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R. Moderator, Honoured Opponent, Ladies and Gentlemen;
Once I held the view that my honoured opponent advances here; that the
days of creation in Genesis are periods of geological significance, and
are aeons instead of solar days. Then I lent myself to a real study of
the question, and became honestly convinced that the Genesis account is
to be received as a literal week of time, seven days in extent, each
day of twenty four hours duration.
It might be said I had an intellectual and mental conversion: and I am
bold enough to suggest that when my worthy and honourable opponent has
read my argument he might himself be converted from the error of his
fallacious position! He will then accept what Moses undoubtedly
intended to convey; the idea that creation was consummated in
twenty-four-hour days, six in number. On the seventh solar day God
ceased from His works, as all had by then been finished.
My honoured opponent seems proud of the fact that he has five lines of
alleged and so-called proof; but the most careful examination of his
argument seems to demonstrate only one thing: a man of brains and ability can make out a plausible case for any side of any question, regardless of the truth of the matter.
But as for proof that the days of Genesis are literal ages, my friend
has failed to advance any real evidence. Supposition and human opinion,
even when that opinion is of the most scholarly is not
evidence or proof, and the "five
lines" seem to sort of fade out to a nebulous character upon thoughtful
examination. But I do not need to remind you of this, you have already
heard, or read, the Doctor's arguments.
Now, if there is any virtue in the number of lines of argument, and my
dear opponent seeks to impress you with the fact of his five points,
allow me to state that I will advance TWELVE
lines of evidence to show that the days of Genesis arenot
geological periods. I believe this is about the usual and logical
balance of data: for every five arguments in favour of my opponent's
side of the question, there are twelve on my side. So that in
establishing my case it is not my ability or knowledge which will
certainly win for me this debate: but the very evident fact that the
vast preponderance of the evidence is on my side of the question!
Dr. Riley will find, I am afraid, that while he might reply
successfully to certain of my proofs one at a time, when they are
massed and presented as a group, they are invincible. I am reminded of
the little boy who whittled a shingle (thin wooden slat) into a paddle,
and went down to the pasture to swat bumble bees. In the course of the
morning he successfully disposed of a dozen or more, and was highly
elated. An hour after lunch he set out to show his big brother how the
trick was done. The first bumble bee they found was starting down into
a hole, and the youngster said, "Now watch me swat him." The older
brother advised against it, but in spite of this advice the youngster
waited until the bumble bee was coming out of the hole, and hit it a
most glorious and enthusiastic wallop. Alas! he did finish that
individual bee, but there were more in the hole, and they came out in a
hurry. The boy fled, but not fast enough; and when his older brother
saw his swollen countenance an hour later, he laughed and said: "I
thought you were the fellow who could handle bumble bees. I thought you
said you killed more than a dozen this morning." The little fellow
replied, "I did. But these fellows were different; they were organized
and hung together." I am afraid that my revered opponent will find he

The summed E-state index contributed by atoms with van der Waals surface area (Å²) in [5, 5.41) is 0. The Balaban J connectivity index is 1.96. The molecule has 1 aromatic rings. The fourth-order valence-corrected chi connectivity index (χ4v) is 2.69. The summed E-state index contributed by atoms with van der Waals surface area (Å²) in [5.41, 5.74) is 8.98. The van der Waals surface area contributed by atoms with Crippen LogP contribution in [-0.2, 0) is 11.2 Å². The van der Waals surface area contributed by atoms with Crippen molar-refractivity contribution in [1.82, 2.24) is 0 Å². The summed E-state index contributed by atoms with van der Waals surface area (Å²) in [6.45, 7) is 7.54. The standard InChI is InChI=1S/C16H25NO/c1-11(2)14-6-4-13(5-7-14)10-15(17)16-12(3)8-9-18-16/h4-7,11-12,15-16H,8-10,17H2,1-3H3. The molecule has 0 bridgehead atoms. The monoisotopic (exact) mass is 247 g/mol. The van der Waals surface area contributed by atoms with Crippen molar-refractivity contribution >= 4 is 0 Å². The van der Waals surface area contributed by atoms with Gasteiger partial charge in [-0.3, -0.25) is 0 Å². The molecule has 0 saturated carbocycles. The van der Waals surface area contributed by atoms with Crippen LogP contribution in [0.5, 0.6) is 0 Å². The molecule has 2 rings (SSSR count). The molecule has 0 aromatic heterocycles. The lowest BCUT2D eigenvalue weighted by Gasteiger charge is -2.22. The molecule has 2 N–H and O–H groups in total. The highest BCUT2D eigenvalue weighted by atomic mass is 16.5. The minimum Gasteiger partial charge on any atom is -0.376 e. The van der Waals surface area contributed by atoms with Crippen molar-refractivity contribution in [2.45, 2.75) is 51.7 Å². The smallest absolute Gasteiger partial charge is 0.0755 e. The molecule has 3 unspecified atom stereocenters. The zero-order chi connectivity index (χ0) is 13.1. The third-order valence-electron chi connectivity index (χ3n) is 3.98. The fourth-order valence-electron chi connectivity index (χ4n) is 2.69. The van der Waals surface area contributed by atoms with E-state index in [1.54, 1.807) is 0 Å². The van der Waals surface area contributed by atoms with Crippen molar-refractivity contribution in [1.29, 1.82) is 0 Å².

is badly stung, when he grabs hold of the business end of these twelve
lines of real evidence and convincing proof. The argument in the
aggregate is so convincing my friendly enemy here will probably be
converted; if not, at least I will have the satisfaction of seeing the
thinking part of this audience voting for my side of the question.
Riley is right when he says that this word, in the Hebrew language has
many varieties of meaning. He is also right when he says its meaning is
sometimes an indefinite period of time: but he then proceeds to argue
from this true premise to a false conclusion; that is, because the word
sometimes means an indefinite period it cannot mean a solar day in
Genesis the first chapter. That this is a fallacy we see at a glance,
when we note some of the instances where yom
is a time period indefinite in extent. A clear case of this kind is in
Genesis 30:11, where Moses writes:
"And it came to passabout this time (yom ) that Joseph entered the house about his business..."
Here the wordyom
is translated "time," and the context, "about this" shows that the time
element is indefinite in this case. Again we read in Genesis 4:3:
"And it came to passin process of time (yom ) that Cain brought of the fruit of the ground an offering unto the Lord."
Here again the context shows by the words "in process of" thatyom
is to be translated as an indefinite period. The same is seen again in
Genesis 26:8, in Leviticus 20:15, and in many other references too
numerous to mention. But in every instance where
yomis to be rendered as an indefinite period the context clearly shows this to be the case!
This is the established rule in this matter: the context shows if the wordyom
is other than a definite time period. Now in the seven says of the
Genesis creation account, the context not only fails to show that the
time element is indefinite, but on the contrary clearly demands a
fixed, or solar day limit!
appears in the Hebrew text 1480 times, and is translatedday
1181 times in the English Bible. This then establishes the general rule
for the guidance of the investigator; the wordyom
is to be renderedday,
unless the context holds some reason and authority for translating it
otherwise. But please note that the authority is to be found in the text, not in the writings and ideas
of some geologist who came on the scene some thousands of years after